In a recent comment on another thread, I remarked on the temptation for renovatory currents within the left, which began with the well-intentioned aim of renewing and modernising the left project through internal critique, to over-egg the critique to the point where it becomes a relentlessly negative, misleading and demoralising caricature of what the left is about, best summed up in the apocryphal article title “Why the left is always already wrong about everything”.
In the light of his opinion piece in today’s GG, I must take a deep breath and declare that David Burchell, a former close political associate of mine, former editor of Australian Left Review, and for over two decades one of Australia’s leading renovatory left intellectuals, has succumbed to this temptation.
The article complements Kevin Rudd and the Federal ALP on their political astuteness in not allowing themselves to be wedged by Howard on issues such as the treatment of Dr. Mohammed Haneef where there is a mismatch between left and liberal opinion (including that of many ALP members and allies) and the responses of the suburban voters who decide election outcomes. This is not an unreasonable position for a pro-Labor pundit to argue; Robert Manne puts a similar view in the current issue of The Monthly. The differences between the ex-communist Burchell in the GG and the anti-communist Manne in The Monthly are that Manne (a) takes some care to fairly and courteously characterise the positions of those on the left who have been critical of the government and of Rudd’s realpolitik and (b) acknowledges that there are legitimate grounds for concern about the government’s actions on the issues in question. David Burchell’s column, by contrast, repeatedly trivialises left-liberal positions on those issues and complacently denigrates those who hold such views.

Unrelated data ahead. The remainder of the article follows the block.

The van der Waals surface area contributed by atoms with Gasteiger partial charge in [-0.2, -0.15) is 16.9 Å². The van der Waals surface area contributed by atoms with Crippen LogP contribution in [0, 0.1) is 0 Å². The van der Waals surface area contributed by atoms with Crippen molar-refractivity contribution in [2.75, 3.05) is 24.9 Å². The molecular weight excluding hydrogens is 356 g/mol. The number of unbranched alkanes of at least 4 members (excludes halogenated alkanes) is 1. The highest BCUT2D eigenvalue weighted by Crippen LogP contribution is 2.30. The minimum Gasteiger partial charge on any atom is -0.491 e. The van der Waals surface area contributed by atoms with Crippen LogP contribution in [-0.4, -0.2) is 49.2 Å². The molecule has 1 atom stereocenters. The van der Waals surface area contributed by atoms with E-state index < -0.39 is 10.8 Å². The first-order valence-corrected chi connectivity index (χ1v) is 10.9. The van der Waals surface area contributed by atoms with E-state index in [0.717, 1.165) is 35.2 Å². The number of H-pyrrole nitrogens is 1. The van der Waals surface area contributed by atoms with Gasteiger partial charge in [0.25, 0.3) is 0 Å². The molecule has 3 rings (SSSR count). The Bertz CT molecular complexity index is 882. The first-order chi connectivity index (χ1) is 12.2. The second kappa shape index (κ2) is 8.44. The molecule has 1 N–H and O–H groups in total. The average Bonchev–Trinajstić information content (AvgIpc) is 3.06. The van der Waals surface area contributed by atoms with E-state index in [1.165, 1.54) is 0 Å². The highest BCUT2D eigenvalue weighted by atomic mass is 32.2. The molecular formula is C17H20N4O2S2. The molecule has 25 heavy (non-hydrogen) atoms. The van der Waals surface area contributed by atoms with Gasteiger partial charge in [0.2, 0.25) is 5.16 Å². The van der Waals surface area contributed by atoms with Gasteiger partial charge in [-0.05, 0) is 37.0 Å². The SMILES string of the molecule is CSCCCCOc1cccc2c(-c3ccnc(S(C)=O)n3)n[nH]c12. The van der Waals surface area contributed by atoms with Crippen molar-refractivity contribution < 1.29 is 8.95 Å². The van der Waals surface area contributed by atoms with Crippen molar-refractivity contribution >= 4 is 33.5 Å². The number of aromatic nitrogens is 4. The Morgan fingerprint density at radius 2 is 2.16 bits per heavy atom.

For example, in relation to the appalling treatment of Dr. Haneef, Burchell praises Rudd & Co. because:
they refused to adopt Mohamed Haneef as a figure of pity and solicitation after the London and Glasgow attacks
This is the sort of demagogic misrepresentation of the issues raised by the Haneef case – such as due process, rule of law, accountability of the government and the security agencies, and concern that long-standing liberties not be blithely cast aside in the quest for security – and implicit smear of those (like myself) concerned about those issues that one would expect from an Akerman or an Albrechtsen rather than a leading social democratic intellectual like Burchell.
His take on Labor’s 2004 Tasmanian forests policy is a similarly lazy rehash of stuff we’ve come to expect from the Murdoch press:
Mark Latham’s ill-conceived adventures in schooling policy and the Tasmanian forests resonated much better among Labor faithful than they did among the electorate more broadly.
As well as lazy, this line on the Tasmanian forests issue is simply wrong, as I have explained at length in previous posts and in the Australian Journal of Political Science. I await David Burchell’s (or anybody’s) scholarly and peer-reviewed response to my article from last November’s AJPS.
It is a matter for legitimate debate as to whether Rudd’s stances on potentially wedgeable issues are motivated by electoral realpolitik or are a reflection of a deep-seated authoritarian conservative streak (as argued by some LP posters and by Tim Colebatch on another topic). This seems not to have occurred to David Burchell. But even if one accepts – for the reasons outlined in Manne’s second-last paragraph – that Labor’s strategy must recognise that a decisive section of the electorate does not like or understand policies on national security, indigenous affairs, refugees, etc., which follow from basic tenets of liberal democracy, accountable government, non-discrimination, etc., one can still recognise that this is not a desirable state of affairs, and that one legitimate response to this problem by liberals and the democratic left is to attempt to turn around public opinion on these issues. At the very least, we have the right to do so without gratuitous denigration and mischaracterisation by an “internal critic of the left” who gives no indication of how he thinks we should respond to the problem other than the “popular correctness” of giving the punters what they want regardless of the questions of principle involved.
[P.S. The post title is inspired by an Australian Left Review front cover which attracted its fair share of discussion by ALR readers.]